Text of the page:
Definitions of wsai, synonyms, antonyms, derivatives of wsai, analogical dictionary of wsai (English)
Erfurt was the junction of important trade routes: the Via Regia was one of the most used east–west roads between France and Russia (via Frankfurt, Erfurt, Leipzig and Wrocław) and another route in the north–south direction was the connection between the Baltic Sea ports (e. g. Lübeck) and the potent upper Italian city-states like Venice ...
The Shailendra dynasty was the name of a notable Indianised dynasty that emerged in 8th-century Java, whose reign signified a cultural renaissance in the region. The Shailendras were active promoters of Mahayana Buddhism with the glimpses of Hinduism, and covered the Kedu Plain of Central Java with Buddhist monuments, one of which is the colossal stupa of Borobudur, now a UNESCO World Heritage ...
Breakdance (also called breaking, b-boying or b-girling) is a type of dance that is done by people who are part of the hip hop culture. B-boy means boy who dances on breaks (breakbeats).
From Simple English Wikipedia, the free encyclopedia Sir Yvain (also called Owain, Ywain, Ewain or Uwain) is a Knight of the Round Table in the Arthurian legend.He is purported to be the son of King Urien.
2020 2nd World Symposium on Artificial Intelligence (WSAI), 18-23. (2020) Belief and Opinion Evolution in Social Networks Based on a Multi-Population Mean Field Game Approach.
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The handshake is believed by some to have originated as a gesture of peace by demonstrating that the hand holds no weapon in prehistory. One of the earliest known depictions of a handshake is an ancient Assyrian relief of the 9th century BC depicting the Assyrian king Shalmaneser III shaking the hand of the Babylonian king Marduk-zakir-shumi Ito seal an alliance. Archaeological ruins and ancient texts show that handshaking – also known as dexiosis – was practiced in ancient Greece as far back as the 5th century BC; a depiction of two soldiers shaking hands can be found on part of a 5th-century BC funerary stele on display in the Pergamon Museum, Berlin (stele SK1708)and other funerary steles like the one of the 4th century BC which depicts Thraseas and his wife Euandria handshaking. In addition, handshake appeared on Archaic Greek, Etruscan and Roman funerary and non-funerary art.Muslim scholars write that the cu...
There are various customs surrounding handshakes, both generally and specific to certain cultures: The handshake is commonly done upon meeting, greeting, parting, offering congratulations, expressing gratitude, or as a public sign of completing a business or diplomatic agreement. In sports or other competitive activities, it is also done as a sign of good sportsmanship. Its purpose is to convey trust, respect, balance, and equality. If it is done to form an agreement, the agreement is not official until the hands are parted. Unless health issues or local customsdictate otherwise, a handshake is made usually with bare hands. However, it depends on the situation. 1. In Anglophonecountries, handshaking is common in business situations. In casual non-business situations, men are more likely to shake hands than women. 2. In the Netherlands and Belgium, handshakes are done more often, especially on meeting. 3. In Switzerland, it m...
Handshakes are known to spread a number of microbial pathogens. Certain diseases such as scabies are known to spread the most through direct skin-to-skin contact. A medical study has found that fist bumps and high fivesspread fewer germs than handshakes. In light of the 2009 H1N1 pandemic, the dean of medicine at the University of Calgary, Tomas Feasby, suggested that fist bumps may be a "nice replacement of the handshake" in an effort to prevent transmission of the virus. Following a 2010 study that showed that only about 40% of doctors and other health care providers complied with hand hygiene rules in hospitals, Mark Sklansky, a doctor at UCLA hospital, decided to test "a handshake-free zone" as a method for limiting the spread of germs and reducing the transmission of disease. However, UCLA did not allow the ban of the handshakes outright, but they rather suggested other options like fist bumping, smiling, bowing, waving, and n...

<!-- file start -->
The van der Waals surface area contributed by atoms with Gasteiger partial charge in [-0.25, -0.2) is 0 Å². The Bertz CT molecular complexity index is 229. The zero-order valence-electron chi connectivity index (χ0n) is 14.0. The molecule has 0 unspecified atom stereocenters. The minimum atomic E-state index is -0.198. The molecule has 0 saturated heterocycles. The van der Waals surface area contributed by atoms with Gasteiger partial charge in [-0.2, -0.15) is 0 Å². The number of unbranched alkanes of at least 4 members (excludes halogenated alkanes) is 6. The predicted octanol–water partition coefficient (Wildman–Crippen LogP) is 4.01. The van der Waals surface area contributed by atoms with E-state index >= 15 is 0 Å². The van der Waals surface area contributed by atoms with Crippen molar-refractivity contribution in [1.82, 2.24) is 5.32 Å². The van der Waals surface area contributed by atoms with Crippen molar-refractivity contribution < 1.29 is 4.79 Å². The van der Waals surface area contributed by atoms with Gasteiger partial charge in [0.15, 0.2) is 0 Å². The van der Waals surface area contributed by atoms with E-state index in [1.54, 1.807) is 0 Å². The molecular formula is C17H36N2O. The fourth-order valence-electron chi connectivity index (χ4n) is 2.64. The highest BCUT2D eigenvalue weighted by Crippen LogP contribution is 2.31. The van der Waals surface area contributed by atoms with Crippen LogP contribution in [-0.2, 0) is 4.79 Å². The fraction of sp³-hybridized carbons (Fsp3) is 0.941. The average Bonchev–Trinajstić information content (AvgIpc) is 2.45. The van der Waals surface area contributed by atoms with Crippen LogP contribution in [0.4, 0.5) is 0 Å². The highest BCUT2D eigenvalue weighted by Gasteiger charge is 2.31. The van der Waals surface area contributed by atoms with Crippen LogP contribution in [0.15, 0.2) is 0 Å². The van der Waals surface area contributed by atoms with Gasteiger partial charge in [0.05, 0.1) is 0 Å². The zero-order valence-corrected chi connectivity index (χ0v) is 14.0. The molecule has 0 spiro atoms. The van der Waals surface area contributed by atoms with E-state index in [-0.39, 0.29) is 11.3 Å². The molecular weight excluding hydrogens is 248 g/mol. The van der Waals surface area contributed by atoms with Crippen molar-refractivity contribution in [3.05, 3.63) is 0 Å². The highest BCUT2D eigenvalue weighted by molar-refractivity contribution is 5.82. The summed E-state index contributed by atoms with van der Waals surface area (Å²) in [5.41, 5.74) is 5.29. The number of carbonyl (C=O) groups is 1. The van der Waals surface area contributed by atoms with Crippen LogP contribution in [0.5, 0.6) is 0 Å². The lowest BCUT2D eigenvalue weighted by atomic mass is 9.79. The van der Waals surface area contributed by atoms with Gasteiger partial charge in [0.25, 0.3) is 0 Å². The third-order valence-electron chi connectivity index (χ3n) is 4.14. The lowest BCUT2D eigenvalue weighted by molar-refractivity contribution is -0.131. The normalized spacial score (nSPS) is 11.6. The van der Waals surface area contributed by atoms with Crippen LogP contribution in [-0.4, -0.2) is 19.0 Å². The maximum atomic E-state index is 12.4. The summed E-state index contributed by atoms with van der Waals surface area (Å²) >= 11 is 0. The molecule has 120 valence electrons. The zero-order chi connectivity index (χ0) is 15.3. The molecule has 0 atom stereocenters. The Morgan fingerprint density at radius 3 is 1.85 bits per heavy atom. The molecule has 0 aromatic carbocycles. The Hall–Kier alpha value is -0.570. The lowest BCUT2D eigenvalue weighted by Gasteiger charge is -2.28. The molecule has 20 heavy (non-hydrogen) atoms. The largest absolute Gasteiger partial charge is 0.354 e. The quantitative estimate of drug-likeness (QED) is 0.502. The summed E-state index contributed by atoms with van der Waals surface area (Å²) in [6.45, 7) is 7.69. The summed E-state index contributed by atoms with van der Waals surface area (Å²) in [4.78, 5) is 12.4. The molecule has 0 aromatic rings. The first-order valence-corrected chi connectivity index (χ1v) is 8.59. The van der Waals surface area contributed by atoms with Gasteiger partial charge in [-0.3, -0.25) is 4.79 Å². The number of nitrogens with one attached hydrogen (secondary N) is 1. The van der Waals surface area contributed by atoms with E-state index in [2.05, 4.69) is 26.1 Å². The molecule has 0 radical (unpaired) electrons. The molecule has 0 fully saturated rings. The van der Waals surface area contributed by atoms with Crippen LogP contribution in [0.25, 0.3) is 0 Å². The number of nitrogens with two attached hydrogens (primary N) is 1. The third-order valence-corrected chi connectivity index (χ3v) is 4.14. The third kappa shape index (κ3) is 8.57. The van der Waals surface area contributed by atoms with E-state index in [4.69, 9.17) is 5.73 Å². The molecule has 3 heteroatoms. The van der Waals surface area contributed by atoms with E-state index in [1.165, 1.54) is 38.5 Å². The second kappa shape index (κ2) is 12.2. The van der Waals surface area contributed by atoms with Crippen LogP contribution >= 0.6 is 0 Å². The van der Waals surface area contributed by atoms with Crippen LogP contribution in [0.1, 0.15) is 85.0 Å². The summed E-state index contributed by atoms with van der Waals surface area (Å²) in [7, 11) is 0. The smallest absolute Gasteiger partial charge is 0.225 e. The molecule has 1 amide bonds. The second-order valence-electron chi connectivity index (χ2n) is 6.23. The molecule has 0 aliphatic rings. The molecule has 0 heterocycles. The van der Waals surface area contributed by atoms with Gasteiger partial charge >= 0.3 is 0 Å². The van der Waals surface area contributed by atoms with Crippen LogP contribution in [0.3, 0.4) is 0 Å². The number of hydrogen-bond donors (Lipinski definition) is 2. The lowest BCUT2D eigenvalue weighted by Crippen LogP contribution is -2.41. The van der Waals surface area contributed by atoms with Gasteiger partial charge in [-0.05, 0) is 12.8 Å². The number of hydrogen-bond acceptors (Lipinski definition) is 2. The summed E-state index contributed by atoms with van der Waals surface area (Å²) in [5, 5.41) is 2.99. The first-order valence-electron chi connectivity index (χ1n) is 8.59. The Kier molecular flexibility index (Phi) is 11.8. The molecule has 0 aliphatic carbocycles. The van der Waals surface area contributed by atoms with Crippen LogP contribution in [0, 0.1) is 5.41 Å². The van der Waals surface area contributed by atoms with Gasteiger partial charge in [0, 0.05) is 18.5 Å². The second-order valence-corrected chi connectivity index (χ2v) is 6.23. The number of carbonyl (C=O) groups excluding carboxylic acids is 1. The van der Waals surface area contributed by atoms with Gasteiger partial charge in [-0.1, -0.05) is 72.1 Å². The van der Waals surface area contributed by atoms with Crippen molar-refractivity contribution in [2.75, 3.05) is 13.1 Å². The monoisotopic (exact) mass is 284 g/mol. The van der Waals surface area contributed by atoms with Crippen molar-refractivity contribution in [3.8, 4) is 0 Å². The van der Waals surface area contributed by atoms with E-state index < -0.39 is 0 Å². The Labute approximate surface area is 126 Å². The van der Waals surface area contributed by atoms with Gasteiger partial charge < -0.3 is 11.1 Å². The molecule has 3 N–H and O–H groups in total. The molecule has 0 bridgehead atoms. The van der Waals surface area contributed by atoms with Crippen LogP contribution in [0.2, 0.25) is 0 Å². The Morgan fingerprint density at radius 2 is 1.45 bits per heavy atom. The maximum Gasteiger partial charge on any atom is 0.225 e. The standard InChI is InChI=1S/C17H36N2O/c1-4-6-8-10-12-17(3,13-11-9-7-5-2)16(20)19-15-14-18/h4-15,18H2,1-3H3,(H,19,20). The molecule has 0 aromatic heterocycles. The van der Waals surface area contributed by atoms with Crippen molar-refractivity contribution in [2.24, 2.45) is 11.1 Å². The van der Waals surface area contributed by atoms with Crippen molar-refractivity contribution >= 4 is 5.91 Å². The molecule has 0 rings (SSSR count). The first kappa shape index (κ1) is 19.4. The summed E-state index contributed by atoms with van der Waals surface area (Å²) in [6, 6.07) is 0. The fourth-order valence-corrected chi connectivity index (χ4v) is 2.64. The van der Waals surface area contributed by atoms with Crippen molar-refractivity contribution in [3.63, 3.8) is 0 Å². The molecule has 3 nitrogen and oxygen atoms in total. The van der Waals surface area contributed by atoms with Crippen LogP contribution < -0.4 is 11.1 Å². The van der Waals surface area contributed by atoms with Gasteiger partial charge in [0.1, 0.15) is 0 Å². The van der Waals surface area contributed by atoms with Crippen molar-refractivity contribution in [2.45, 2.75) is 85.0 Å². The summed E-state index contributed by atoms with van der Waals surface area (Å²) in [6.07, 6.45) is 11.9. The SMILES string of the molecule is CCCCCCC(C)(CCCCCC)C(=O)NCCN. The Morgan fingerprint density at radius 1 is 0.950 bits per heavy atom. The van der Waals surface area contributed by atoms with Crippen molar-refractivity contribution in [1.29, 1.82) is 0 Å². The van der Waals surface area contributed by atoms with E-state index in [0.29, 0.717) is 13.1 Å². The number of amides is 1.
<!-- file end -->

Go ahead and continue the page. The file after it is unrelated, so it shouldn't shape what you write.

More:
It has been discovered as a part of a research in the Weizmann Institute, that human handshakes serve as a means of transferring social chemical signals between the shakers. It appears that there is a tendency to bring the shaken hands to the vicinity of the nose and smell them. They may serve an evolutionary need to learn about the person whose hand was shaken, replacing a more overt sniffing behavior, as is common among animals and in certain human cultures (such as Tuvalu, Greenland or ruralMongolia, where a quick sniff is part of the traditional greeting ritual).
In 1963, Lance Dowson shook 12,500 individuals' hands in 101⁄2 hours, in Wrexham, N. Wales.Atlantic City, New Jersey Mayor Joseph Lazarow was recognized by the Guinness Book of World Records for a July 1977 publicity stunt, in which the mayor shook more than 11,000 hands in a single day, breaking the record previously held by President Theodore Roosevelt, who had set the record with 8,510 handshakes at a White House reception on 1 January 1907. Dowson's record was recognised by the Guinness World Records Organisation and published in their 1964 publication. On 31 August 1987, Stephen Potter from St Albans shook 19,550 hands at the St Albans Carnival to take the world record for shaking most hands verified by the Guinness Book of World Records. The record has since been exceeded but has been retired from the book. Potter still holds the British and European record. On 15 August 2008 Kirk Williamson and...Media related to Handshakeat Wikimedia CommonsThe dictionary definition of handshakeat WiktionaryQuotations related to Handshakeat Wikiquote